Miguel Andujar’s losing AL Rookie of the Year could lead to a strong 2019 season. An MVP season, to be exact.
Yes, I know I’m the zillionth fan to say that. I also know nothing can be done about it.
More importantly, if I know Andujar, he will take being robbed of the glory personally. The man is fearless at the plate, always looking for an extra-base hit. He even set a team record for most doubles in a season with 47, breaking Joe DiMaggio‘s previous mark of 44.
And as a rising second-year player, Miguel Andujar will be expected to build off of his strong rookie campaign. Sure, he had a great season at the plate, but the usual question remains. Will he get better, or was 2018 the best we will see from him offensively?
Not only will Andujar be better in 2019, but he will be way better. When push comes to shove, so long as he prepares accordingly, he will enter himself into the AL MVP conversation and make those who voted against him think twice about doing it again.
A rookie season to remember
On numbers alone, Miguel Andujar had a fine rookie campaign. Besides his ungodly amount of doubles, he posted a decent line of .297/.328/.527. Andujar also slugged 27 home runs with 92 RBI, both of which led all rookies. From a pragmatic standpoint, all signs pointed to either him or teammate Gleyber Torres being named AL Rookie of the Year.
Now, let’s take a look at the man who beat both out for AL Rookie of the Year: Los Angeles Angels two-way star Shohei Ohtani. The man turned 24 in July, just a year older than Andujar, and also had a solid 2018. Ohtani appeared in 104 games as a hitter, mostly at DH, and hit .285 with 22 home runs and 61 RBI. As a pitcher, he made 10 starts and was 4-2 with a 3.31 ERA.
Here’s the catch. Where Andujar played a full season, Ohtani only made two pitching appearances after June 1. As a hitter, he sat out most of June and had several days off to protect his health. He later suffered a sprained UCL in his pitching elbow that was first treated with PRP injections and then Tommy John surgery. As a result, he will not pitch at all in 2019.
But numbers aside, there is one reason Ohtani did not deserve Rookie of the Year over Miguel Andujar. Though 2018 was Ohtani’s first year in MLB, he spent five years as a two-way star for Japan’s Nippon-Ham Fighters. When push comes to shove, is he really a rookie?
A historical double standard
This is not the first time such a double standard has burned a New York Yankees rookie. It wasn’t that long ago one Hideki Matsui came to the Bronx in 2003 after a decade with Tokyo’s Yomiuri Giants. Matsui hit 332 home runs over that stretch, so fans got excited when the Bronx Bombers signed him.
Naturally, Matsui fell to Earth just a tiny bit as a 28-year-old rookie. He only had 16 homers but made up for it with a .287 batting average and 106 RBI. Like Miguel Andujar, Matsui was also a doubles machine with 42 two-baggers. Other former Japanese stars like Hideo Nomo, Kaz Sasaki, and Ichiro Suzuki had all won Rookie of the Year their first MLB seasons. Matsui would be no exception despite the controversy, right?
As Dr. Perry Cox once sang so beautifully on Scrubs, “wrong!” Matsui lost the AL Rookie of the Year race by two first-place votes to Kansas City Royals shortstop Angel Berroa, who had a far inferior season. Berroa also hit .287, and had 17 home runs with 73 RBI. He also stole 21 bases. All he had Matsui beat on were homers and steals, but that was enough to bring the hardware home.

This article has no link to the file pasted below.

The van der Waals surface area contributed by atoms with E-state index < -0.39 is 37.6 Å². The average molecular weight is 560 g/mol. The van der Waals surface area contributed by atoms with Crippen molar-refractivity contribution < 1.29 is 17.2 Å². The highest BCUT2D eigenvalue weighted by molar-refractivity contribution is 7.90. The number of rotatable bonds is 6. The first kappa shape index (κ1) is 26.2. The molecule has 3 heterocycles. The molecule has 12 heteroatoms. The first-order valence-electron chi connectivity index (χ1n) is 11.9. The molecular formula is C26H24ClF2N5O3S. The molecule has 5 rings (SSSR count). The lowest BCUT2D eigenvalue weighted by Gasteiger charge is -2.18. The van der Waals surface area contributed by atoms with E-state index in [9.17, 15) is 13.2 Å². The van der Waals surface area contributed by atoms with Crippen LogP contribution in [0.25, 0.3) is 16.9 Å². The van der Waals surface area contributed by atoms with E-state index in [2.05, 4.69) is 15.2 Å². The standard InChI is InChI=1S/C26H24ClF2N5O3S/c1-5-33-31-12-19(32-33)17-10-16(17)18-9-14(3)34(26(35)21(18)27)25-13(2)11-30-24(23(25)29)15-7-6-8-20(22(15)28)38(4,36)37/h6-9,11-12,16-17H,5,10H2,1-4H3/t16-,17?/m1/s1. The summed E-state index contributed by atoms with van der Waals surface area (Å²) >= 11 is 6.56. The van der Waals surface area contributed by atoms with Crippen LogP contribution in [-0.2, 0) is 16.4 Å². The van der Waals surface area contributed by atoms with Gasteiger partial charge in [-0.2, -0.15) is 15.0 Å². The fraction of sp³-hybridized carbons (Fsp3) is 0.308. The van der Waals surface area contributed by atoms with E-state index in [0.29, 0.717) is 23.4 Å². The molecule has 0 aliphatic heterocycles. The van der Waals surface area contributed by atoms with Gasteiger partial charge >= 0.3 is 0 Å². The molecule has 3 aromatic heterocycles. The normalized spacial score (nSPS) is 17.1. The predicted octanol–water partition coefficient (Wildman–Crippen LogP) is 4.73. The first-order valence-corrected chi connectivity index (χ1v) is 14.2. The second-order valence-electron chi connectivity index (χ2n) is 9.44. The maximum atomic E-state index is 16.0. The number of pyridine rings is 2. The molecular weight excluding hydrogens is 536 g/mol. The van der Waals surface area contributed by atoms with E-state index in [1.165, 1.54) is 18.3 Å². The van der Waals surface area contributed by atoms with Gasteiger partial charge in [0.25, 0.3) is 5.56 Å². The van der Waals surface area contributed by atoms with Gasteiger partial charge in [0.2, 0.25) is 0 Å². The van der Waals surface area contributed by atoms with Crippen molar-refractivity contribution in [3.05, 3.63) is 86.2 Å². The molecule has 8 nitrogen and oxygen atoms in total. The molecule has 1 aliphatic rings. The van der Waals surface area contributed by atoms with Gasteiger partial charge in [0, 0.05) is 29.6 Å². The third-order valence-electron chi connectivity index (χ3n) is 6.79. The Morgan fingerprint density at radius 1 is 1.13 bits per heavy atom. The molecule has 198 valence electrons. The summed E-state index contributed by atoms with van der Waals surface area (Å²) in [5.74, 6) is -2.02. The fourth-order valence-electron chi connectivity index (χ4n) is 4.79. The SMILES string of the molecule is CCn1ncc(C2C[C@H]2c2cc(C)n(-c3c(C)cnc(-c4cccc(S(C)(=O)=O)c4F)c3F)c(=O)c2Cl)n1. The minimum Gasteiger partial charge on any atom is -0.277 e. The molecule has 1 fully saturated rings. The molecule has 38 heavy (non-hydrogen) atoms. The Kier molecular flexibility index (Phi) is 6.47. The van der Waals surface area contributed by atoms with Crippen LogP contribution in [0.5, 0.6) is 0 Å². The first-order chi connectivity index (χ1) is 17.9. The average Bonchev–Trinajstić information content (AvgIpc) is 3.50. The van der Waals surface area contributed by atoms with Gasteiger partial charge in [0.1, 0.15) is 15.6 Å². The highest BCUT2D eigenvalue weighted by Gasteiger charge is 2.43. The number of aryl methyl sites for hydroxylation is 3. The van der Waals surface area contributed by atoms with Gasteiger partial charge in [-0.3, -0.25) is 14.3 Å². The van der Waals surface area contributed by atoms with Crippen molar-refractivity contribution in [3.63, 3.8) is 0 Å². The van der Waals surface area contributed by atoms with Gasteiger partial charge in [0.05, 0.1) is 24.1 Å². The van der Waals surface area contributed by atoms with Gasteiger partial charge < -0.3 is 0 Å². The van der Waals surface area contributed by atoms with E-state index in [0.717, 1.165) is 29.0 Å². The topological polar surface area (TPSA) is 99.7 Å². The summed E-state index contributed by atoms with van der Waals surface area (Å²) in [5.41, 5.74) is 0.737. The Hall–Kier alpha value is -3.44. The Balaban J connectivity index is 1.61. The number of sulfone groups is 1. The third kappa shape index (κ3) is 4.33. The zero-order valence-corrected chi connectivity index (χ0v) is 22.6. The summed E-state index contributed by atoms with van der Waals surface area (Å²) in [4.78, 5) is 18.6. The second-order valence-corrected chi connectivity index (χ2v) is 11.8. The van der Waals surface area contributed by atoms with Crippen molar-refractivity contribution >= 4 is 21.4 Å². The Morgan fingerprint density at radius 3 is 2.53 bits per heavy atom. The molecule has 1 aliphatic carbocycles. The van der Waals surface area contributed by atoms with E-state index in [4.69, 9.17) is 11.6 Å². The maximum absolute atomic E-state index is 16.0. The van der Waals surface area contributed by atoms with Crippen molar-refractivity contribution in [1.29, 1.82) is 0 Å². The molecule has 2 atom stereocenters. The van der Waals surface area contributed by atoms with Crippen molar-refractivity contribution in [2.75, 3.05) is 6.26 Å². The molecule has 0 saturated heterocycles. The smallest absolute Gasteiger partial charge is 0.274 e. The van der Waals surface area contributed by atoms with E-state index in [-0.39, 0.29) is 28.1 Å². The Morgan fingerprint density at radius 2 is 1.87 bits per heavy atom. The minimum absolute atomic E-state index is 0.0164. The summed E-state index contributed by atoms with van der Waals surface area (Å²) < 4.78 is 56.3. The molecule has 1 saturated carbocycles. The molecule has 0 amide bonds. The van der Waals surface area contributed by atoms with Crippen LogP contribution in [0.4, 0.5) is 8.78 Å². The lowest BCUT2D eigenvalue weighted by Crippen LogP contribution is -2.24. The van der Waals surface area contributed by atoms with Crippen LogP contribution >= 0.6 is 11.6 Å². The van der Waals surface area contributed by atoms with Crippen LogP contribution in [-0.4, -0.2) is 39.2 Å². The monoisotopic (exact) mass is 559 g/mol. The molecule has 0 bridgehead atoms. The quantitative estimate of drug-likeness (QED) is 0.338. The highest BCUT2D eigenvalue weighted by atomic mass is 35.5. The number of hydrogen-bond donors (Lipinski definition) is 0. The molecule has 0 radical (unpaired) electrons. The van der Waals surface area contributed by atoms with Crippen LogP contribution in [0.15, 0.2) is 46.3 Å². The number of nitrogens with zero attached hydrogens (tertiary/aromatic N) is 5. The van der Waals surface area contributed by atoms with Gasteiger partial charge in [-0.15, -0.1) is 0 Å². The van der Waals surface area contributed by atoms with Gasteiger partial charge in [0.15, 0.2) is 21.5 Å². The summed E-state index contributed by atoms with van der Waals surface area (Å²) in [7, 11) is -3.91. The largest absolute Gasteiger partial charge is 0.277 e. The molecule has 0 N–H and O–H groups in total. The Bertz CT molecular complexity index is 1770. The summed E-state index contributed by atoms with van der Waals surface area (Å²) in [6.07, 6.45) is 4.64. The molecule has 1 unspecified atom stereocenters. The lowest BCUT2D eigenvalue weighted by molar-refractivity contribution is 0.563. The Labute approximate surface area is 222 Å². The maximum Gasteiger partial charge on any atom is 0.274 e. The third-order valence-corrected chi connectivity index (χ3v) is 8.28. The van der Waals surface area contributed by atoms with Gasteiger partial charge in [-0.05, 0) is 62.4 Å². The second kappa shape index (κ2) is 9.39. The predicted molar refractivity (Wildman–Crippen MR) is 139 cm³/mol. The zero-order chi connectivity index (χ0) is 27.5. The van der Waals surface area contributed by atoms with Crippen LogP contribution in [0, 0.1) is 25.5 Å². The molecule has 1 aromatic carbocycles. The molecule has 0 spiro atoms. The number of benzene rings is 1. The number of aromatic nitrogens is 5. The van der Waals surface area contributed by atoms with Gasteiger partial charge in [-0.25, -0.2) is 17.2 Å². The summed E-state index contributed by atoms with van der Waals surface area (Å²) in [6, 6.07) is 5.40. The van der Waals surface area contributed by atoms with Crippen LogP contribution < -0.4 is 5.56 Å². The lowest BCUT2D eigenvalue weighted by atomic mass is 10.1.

It was later discovered two voters, Jim Souhan and Bill Ballou, had left Matsui off their ballots entirely because of his years in Japan. Naturally, Yankees owner George Steinbrenner ripped them both.
Well, the same thing has happened to Miguel Andujar 15 years later, albeit with some key differences. The Boss is still probably spinning in his grave. Ohtani has the trophy, and nothing more can be done.
Or can there?
The ultimate payback
Matsui came back with a vengeance in 2004, hitting .298 with 31 home runs and 108 RBI. He finished 24th in AL MVP voting and while that’s not the best, the man called “Godzilla” in Japan had arrived. Miguel Andujar is in a prime position to have a similar sophomore season.
Instead of focusing so much on extra-base hits, perhaps he should devote some more attention to his launch angle. 27 home runs is already a lot for a rookie, so what’s five to 10 more? Even if the Yankees wind up trading him for a pitcher this winter, Andujar can still use this approach. Andujar’s 2019 team is irrelevant. This is an instance where he must show why he is the better overall player than Ohtani.
A wise man once said in Martin Scorsese’s Gangs of New York, “When you kill a king, don’t stab him in the dark. Kill him where the whole court can watch him die.”
Now, I’m obviously not calling for Miguel Andujar to go that far with Ohtani. That will send him upstate to Attica as opposed to, hopefully, Cooperstown. Rather, he should better himself both at the plate and in the field. Ohtani isn’t going to do anything besides DH next season, so he’s basically picking up where he left off from a hitting standpoint. By improving himself as a player, Andujar will show just why denying him Rookie of the Year was a mistake by having an MVP-level season.
That’s what Matsui did in 2004, and he later developed a reputation as a dangerous power hitter on the MLB level. Angel Berroa, on the other hand, never again saw the glory of his rookie season. He hit .262 with just eight homers and 43 RBI and was out of MLB by 2010.
Miguel Andujar’s story will end differently, and that is a promise.